I would be very interested in hearing what our divorced members have to say on this topic. Queen comes to mind - I am sure she would have some wise insights for you! [is it possible to tag members in posts??]
 
I hope I didn't come across as too harsh. I sincerely wish you all the best and hope you make the right decision. 

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Apologies in advance for any tops.  Advice is advice, no matter who gives it.  And that includes the advice I give out.  :)  Remember, at the end of the day you're the one who is going to have to live with whatever decision you make.  So, with that said, as I know you are of a philosophical nature, I will not give advice as much as possible (although I've had similar experiences to your situation,) but instead leave you with some questions that if you find your own answers to, may be of some help.  Here it goes:

 

1)   Have you ever heard the saying that sometimes we ask questions, that if we're really honest with ourselves, we already know the answer to?  If this may not be the case for you, then what specifically were you looking for from asking others in an answer that you could not find within yourself?  (Apologies for using the word "you" so frequently, I don't mean it in accusing form, just trying to emphasize the need for strength/independence of advice I know you can gain from yourself.)  If this may be the case, then what is /are the factor(s) hesitating you from really delving into the probable answer?  Are these factor(s) helping or hindering you from making an outcome that aligns with your own inner well-being, happiness, and morals?  In other words, what do you want in your future, and is this relationship based on what you know from the past and the present, going to help/hinder/be neutral in attaining what you want?  Whether it be the marriage you've wanted, the amount of trust/love you need in a relationship, the amount of support for your dreams/PhD, etc.?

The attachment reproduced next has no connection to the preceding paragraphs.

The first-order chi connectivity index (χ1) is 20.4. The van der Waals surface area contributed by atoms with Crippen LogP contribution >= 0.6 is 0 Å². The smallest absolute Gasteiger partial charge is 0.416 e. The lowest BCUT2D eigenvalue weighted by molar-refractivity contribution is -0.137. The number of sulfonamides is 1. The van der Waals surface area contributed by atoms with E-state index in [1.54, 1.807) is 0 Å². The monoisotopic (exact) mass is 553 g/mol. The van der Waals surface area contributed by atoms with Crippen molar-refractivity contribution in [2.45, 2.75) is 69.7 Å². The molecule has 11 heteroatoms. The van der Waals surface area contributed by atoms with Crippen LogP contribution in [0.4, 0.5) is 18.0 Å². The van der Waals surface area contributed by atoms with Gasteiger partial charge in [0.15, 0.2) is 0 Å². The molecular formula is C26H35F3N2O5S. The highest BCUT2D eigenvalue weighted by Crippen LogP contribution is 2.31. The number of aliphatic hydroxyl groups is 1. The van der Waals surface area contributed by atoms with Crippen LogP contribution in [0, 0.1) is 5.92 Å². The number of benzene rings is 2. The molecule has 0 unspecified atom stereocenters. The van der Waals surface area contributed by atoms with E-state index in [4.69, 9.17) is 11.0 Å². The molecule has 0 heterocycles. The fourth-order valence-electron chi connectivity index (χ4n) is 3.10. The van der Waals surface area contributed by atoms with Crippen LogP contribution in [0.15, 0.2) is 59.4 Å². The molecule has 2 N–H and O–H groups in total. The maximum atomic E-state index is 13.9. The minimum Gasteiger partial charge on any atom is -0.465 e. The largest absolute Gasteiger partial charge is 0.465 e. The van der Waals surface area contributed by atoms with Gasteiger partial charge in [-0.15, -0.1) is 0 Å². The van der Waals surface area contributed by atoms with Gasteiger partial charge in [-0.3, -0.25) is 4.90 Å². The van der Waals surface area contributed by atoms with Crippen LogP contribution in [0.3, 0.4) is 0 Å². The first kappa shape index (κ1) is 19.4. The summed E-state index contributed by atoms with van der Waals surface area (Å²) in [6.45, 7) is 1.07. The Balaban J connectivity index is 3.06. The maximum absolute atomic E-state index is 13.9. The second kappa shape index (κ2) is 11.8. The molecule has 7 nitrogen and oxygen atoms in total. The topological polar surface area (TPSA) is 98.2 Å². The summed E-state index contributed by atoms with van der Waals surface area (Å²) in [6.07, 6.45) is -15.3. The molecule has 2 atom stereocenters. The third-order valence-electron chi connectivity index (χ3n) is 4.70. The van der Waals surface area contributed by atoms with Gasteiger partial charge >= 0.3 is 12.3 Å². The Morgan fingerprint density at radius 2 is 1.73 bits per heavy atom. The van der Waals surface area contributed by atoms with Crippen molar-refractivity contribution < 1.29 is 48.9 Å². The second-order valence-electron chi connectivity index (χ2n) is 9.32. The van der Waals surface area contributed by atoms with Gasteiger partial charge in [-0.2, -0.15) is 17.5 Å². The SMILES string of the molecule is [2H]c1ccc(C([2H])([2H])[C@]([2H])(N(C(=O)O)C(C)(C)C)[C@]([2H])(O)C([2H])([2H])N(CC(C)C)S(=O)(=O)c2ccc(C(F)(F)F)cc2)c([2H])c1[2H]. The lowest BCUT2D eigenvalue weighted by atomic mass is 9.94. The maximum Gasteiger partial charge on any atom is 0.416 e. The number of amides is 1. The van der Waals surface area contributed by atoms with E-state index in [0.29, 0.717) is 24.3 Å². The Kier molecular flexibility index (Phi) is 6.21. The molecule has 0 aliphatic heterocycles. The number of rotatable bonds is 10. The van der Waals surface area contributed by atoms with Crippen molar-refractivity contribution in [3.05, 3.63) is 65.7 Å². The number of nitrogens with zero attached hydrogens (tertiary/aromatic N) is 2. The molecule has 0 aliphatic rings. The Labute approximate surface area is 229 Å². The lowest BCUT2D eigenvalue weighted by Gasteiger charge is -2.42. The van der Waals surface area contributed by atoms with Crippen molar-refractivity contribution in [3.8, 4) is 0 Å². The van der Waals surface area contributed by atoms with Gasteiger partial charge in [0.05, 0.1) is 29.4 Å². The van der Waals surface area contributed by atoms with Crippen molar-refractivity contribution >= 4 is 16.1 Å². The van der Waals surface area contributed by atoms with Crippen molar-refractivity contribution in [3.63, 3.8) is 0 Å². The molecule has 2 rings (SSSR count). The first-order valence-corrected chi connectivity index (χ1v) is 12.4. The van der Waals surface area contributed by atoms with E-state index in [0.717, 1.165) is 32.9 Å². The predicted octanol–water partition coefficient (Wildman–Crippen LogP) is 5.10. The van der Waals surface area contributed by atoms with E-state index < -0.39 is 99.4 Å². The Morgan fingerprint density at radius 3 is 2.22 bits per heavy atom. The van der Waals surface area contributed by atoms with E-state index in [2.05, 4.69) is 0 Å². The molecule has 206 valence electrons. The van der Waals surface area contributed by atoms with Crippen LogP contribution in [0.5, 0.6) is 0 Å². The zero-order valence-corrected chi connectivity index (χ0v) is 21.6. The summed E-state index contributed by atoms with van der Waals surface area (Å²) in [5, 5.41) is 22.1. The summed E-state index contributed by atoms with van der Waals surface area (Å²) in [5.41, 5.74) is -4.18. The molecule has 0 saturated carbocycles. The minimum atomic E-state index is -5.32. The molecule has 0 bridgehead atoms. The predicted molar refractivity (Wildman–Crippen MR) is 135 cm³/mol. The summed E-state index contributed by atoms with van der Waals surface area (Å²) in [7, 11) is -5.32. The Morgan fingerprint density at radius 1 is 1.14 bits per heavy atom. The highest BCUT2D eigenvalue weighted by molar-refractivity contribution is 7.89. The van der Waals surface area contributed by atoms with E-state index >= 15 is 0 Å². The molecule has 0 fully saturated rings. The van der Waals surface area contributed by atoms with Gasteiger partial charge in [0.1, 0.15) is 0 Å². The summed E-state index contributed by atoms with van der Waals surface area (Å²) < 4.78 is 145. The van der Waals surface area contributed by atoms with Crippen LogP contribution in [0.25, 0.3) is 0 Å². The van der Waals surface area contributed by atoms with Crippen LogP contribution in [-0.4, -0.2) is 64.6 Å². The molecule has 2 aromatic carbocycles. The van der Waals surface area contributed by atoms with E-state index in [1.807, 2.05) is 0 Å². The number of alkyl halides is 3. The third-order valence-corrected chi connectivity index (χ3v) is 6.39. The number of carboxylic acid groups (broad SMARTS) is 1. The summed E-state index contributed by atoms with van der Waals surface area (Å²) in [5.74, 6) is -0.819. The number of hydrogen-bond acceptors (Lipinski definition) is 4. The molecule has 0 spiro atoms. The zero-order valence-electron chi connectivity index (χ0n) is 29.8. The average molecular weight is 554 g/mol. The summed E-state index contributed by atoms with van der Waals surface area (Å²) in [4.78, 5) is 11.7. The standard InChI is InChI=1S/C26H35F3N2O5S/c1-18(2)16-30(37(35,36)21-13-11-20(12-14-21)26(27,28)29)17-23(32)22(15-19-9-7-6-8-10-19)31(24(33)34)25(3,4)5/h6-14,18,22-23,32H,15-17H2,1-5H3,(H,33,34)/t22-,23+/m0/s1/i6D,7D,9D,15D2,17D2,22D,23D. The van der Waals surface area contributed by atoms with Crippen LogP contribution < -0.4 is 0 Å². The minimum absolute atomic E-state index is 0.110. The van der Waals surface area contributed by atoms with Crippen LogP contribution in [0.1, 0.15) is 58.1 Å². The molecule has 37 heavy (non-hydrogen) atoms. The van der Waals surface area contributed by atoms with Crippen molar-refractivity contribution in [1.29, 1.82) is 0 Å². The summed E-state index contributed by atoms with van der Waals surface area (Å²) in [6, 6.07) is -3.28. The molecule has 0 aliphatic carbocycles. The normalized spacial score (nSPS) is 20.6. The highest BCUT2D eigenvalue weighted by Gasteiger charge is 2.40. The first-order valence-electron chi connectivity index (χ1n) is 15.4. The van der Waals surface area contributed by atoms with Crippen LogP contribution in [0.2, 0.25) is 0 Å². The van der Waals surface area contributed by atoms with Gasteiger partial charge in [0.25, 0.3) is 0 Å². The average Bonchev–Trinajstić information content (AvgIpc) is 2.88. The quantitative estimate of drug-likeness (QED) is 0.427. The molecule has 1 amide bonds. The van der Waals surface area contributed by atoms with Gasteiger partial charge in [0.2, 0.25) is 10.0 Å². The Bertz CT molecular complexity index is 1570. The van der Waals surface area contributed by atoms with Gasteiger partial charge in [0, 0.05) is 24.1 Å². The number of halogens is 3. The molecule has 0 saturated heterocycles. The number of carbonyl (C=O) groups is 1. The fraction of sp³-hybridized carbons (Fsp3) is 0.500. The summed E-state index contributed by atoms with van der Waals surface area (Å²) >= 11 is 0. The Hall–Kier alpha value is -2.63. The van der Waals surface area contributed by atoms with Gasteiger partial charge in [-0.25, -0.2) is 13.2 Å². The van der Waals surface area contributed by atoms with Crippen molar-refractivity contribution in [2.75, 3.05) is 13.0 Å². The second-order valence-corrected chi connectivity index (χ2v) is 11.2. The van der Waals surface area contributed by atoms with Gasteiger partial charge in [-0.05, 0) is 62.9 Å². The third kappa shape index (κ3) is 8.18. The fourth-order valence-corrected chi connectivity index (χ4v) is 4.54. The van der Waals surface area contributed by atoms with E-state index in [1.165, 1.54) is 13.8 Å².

I ask you this, because thinking long-term is best in the end, (but that's just my advice, lol,) otherwise it's just going to hurt more prolonging a relationship that really isn't going to end up long-term, but still staying in it and bonding even more which = more hurt and questioning/doubting whether one should ever leave the relationship at all. 

 

2)      If you were to write down a list of seven realistic/viable things you never want to compromise in a relationship on /qualities you want in a partner, would these qualities match up to the relationship you currently have?  Are there certain things you are willing to settle on not having?  If so, what are they?  As I'm sure you know, there is no perfect person/perfect relationship, but it's really crucial to find what we don't settle on beforehand, so that we don't become overly flexible when we are in a relationship.  Unless of course being overly flexible with reciprocated /not reciprocated flexibility in regards to your needs/ wants in a relationship is what you're looking for.  But I've yet to find any fellow girl, including myself, who really felt that way.  Another way to phrase the question I guess is, is this love just about looking into each other's eyes without looking with each other in the same direction?  And if it is, is it worth it to you now?  And if it's not, what is causing the hesitation to break up or not break up with him?  Is it because of a "scarcity complex" of never finding the one /anyone better, not thinking you deserve better, not wanting to feel the hurt that comes after a breakup, etc.?